Colleen Kilbreath will have an exhibition of her sculpture and watercolor during Veterans Day.
QUECHEE, VERMONT, UNITED STATES, September 1, 2021 /EINPresswire.com/ — Colleen Kilbreath wants to honor military service war veterans this coming Veterans Day and her late father, a marine in Vietnam, through her art exhibition. A lover of art portraying realism, she is busy creating portraits of war veterans who're working at Dartmouth Hitchcock Medical Center in Lebanon (DMHC), New Hampshire. She's working in partnership with DMHC, which wants to show gratitude for the veteran's service to the country and community.
According to Colleen Kilbreath, she'll exhibit her war veterans' portraits at the medical center in October, November, and December. To show that DMHC is an inclusive organization, Colleen Kilbreath is creating portraits of five veterans, including Hunter Fifield, William Cusack, Karen Clements, Kellie Yacullo, and Christopher O'Connell. Also, she met with the five veterans, took photos, and attended an event at DHMC to strengthen inclusiveness.
Colleen Kilbreath got a grant from her college, Colby-Sawyer College in New London, NH, to support her noble art exhibition. She's also getting college credit for creating the pieces.
Why clay and watercolor
As an artist, Colleen Kilbreath uses transparent and arbitrary watercolors for her war veterans' portraits to tell a unique story. The quality of her portraits has been improving as she's experimenting with plenty of arbitrary colors. She adds multiple layers in her painting and even her washes alternate from warm and cool in the background.
Colleen Kilbreath adds that she settled for clay and watercolor because she strongly feels it's the best way to portray veterans. Passionate about realism in art, she is deepening her understanding by reading the Art Renewal Center books. She bought the Bargue-Gerome Drawing Course, a reprint of a famous, late-nineteenth-century drawing course. She says that she has been copying the plates to improve her painting and sculpting skills.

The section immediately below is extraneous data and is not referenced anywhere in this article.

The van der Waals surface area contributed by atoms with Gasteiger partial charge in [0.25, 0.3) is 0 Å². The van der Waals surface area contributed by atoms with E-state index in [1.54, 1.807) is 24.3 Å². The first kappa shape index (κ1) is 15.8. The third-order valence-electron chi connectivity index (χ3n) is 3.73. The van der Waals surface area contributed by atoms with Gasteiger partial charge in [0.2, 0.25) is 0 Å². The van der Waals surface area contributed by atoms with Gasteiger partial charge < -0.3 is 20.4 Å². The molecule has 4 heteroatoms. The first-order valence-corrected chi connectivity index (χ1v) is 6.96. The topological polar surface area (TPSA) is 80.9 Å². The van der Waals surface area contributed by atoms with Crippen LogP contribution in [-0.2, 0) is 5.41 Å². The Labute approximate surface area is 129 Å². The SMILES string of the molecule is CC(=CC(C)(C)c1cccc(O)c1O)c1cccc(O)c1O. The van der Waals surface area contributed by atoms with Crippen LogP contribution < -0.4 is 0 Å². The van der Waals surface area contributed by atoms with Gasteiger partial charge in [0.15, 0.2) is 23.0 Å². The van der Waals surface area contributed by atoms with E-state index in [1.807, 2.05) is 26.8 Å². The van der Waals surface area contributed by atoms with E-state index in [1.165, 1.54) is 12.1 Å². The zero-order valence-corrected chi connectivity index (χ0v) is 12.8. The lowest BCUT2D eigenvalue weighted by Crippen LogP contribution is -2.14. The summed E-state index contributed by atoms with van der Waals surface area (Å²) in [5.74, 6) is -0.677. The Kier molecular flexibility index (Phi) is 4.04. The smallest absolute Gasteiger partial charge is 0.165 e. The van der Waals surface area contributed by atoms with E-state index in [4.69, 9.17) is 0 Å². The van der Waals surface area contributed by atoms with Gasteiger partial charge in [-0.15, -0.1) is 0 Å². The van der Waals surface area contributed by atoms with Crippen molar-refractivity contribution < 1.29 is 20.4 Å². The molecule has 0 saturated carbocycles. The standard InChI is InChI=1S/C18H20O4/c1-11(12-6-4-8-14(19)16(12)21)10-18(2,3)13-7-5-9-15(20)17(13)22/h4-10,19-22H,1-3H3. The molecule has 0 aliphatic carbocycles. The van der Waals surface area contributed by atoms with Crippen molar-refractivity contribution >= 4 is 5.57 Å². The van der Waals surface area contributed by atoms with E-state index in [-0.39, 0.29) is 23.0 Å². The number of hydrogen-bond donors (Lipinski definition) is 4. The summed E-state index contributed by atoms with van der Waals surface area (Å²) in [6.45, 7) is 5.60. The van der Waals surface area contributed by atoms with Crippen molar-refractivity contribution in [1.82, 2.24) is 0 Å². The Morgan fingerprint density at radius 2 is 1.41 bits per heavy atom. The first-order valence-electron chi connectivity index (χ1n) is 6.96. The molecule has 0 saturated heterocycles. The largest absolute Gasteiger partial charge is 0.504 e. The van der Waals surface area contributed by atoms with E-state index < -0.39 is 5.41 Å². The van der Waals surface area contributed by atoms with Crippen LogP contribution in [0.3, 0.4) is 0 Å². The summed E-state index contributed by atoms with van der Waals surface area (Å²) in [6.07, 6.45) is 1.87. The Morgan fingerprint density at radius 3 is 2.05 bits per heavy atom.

Passion for self-portraits
At Colby-Sawyer, Colleen Kilbreath specializes in self-portraits, which are her passion. She took workshops with Philippe Faraut, a sculptor working in clay, wax, stone, porcelain, and bronze, to improve her sculpting skills. He is an expert in ethnic differences and forensics. Colleen Kilbreath hopes to better her ability to create likenesses in her works.
She says that her aim in clay and watercolor art is to represent various human qualities, like hope, determination, sadness, and anger. In addition, Colleen Kilbreath says that she wants to portray dehumanizing aspects of war. Her art seeks to explore the depth of emotions in soldiers and their expressions of grief.
Since a soldier is a major war victim, not an officer, Colleen Kilbreath's self-portraits show the relationship dynamics between an officer and a soldier. She hopes to find more opportunities to sculpt while working at a military museum and getting commissions through the museum.
A lover of German Longhair Pointers
Colleen Kilbreath grew up in Ohio but now lives in Quechee, Vermont, in a house built by a Vermont disciple of Frank Lloyd Wright. Her house is sited and built into the side of a hill leading to a stream where the deer yard and coyotes howl at night. She has a passion for German Longhair Pointers, which are hunting dogs. She loves training them and hunt testing. In addition, she has a passion for art and literature.
Colleen Kilbreath doesn't have any children, nor has she ever been married. She returned to school to obtain a second undergraduate degree and has volunteered at the local humane society to walk dogs. She has also worked on restoring a church in Jamaica after a hurricane.
She holds a bachelor's degree in psychology and a master's of Arts in English literature.
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Source: EIN Presswire